The afternoon's lecture-discussion begins with, “Cracking the Code of the Winds: How the Quest for Empire Devolved into the Quest to Learn the Oceanography and Climatology of the Pacific and the American West Coast” led by Professor Emeritus David Ringrose of the University of California San Diego, the author of numerous books on the history of the Spanish colonial empire. Participants will discuss how the vast Pacific Ocean initially posed a seemingly impossible barrier to finding a route to the Indies. This lecture will not only review the fundamentals of early oceanographic exploration but look at climatology in a historical perspective to help teachers make connections to current issues and the expansion of past empires.

Day 4, “The Pacific rationalized” begins with “The Voyages of the Enlightenment and the Founding of California,” a session led by Professor Kevin Sheehan, who specializes in Spanish maritime enterprise in the Pacific during the eighteenth century. This lecture will tie the Spanish decision to colonize California, more than two centuries after its discovery, to events taking place across the expanse of the Pacific and to the loss of Spain’s monopoly on Pacific seafaring to other European powers during the Enlightenment period.

Later in the day, Dr. Sheehan will discuss “California both as an Island and as an Administrative Extension Of New Spain.” Participants will investigate how imaginative geographies arose from the quest for fame and fortune on the part of European explorers. For two hundred years cartographers presented an impression of California as an island, one of the greatest geographical misconceptions in history.

NEH Summer Scholars will then take a guided history tour of Old Town State Historic Park, where a mission and fort were built in 1769.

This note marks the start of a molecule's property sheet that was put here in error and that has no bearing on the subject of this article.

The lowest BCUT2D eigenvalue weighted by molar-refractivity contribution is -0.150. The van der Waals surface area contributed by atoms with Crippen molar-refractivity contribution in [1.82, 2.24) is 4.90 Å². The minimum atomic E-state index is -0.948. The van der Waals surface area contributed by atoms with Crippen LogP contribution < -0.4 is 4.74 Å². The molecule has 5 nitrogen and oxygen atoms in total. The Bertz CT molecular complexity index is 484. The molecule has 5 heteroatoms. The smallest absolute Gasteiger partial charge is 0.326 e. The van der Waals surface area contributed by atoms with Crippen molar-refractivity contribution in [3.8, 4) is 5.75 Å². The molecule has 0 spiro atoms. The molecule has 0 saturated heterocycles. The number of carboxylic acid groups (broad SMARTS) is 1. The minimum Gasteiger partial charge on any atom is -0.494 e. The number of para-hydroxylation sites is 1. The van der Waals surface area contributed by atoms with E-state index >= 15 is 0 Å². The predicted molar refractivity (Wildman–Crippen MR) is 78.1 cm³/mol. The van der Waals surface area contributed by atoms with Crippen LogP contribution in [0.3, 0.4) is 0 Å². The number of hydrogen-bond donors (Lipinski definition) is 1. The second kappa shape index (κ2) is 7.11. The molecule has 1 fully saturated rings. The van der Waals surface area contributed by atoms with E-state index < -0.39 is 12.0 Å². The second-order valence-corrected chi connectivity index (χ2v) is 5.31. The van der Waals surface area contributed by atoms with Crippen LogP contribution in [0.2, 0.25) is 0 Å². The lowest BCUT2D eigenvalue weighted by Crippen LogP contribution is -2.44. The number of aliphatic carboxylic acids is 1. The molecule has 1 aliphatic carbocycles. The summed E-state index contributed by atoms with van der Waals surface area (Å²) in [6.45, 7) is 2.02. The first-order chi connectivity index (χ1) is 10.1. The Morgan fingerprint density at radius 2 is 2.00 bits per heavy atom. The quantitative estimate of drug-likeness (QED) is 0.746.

Day 5, “The Pacific contested” will begin with a trip up to the Mission Basilica San Diego de Alcala which was the first Franciscan mission in the Las Californias Province of the Viceroyalty of New Spain. It was founded in 1769 by Spanish friar Junipero Serra in an area long inhabited by the Kumeyaay Indians. NEH Summer Scholars will be led by Dr. Iris Engstrand, professor of history at the University of San Diego, who specializes in the history of the Spanish borderlands, Pacific exploration, and California. We will travel back to the museum for the first lecture discussion session, “Empires In Collision: The Nootka Sound Crisis," which emphasizes the pivotal role played by indigenous peoples in the European quest for empire on the Pacific coast.

Our final formal lecture-discussion will be “Americans in the Pacific: From the China Trade and the Search of Furs to the Maritime Role of California in the U.S. Civil War,” led by Captain Bruce Linder, USN (ret). Captain Linder’s lecture will constitute a re-imagining of U.S. history and continental expansion from a Pacific and maritime perspective: the story of a nation drawn westward by the maritime lure of the Pacific rather than pushed westward by the continental pressures of the Atlantic world. Dr. Linder is a widely published author and historian specializing in the relationship between naval power and the development of seaport communities.

Day 6: “The Pacific remembered” Unique to this workshop will be the culminating activity which will be conducted aboard the official state tall ship, Californian, a 140-foot topsail schooner and replica of the ships that patrolled and defended the West Coast between the Gold Rush and the Civil War. NEH Summer Scholars will take an active role in sailing the ship: raising sail, standing a watch on the helm, and firing a broadside from her battery of guns. Sailing ships were the technology that linked the early modern world. They were the first large scale innovations of the modern world and first in which people, cargo, power, and ideals all traveled in the same package. The voyage on the Californian will supply experiential understanding of both the power and limitations of this once revolutionary technology. The program will conclude with the distribution of stipend and discussion.

Useful links:
• Application cover sheet
• Eligibility criteria
• Principles of Civility

Equal Opportunity Statement Endowment programs do not discriminate on the basis of race, color, national origin, sex, disability, or age. For further information, write to NEH Equal Opportunity Officer, 1100 Pennsylvania Ave., N.W., Washington, D.C. 20506. TDD: 202/6068282 (for the hearing impaired only).

Any views, findings, conclusions or recommendations expressed in Empires of the Wind: American Pacific Maritime Beginnings teacher workshop do not necessarily represent those of the National Endowment for the Humanities.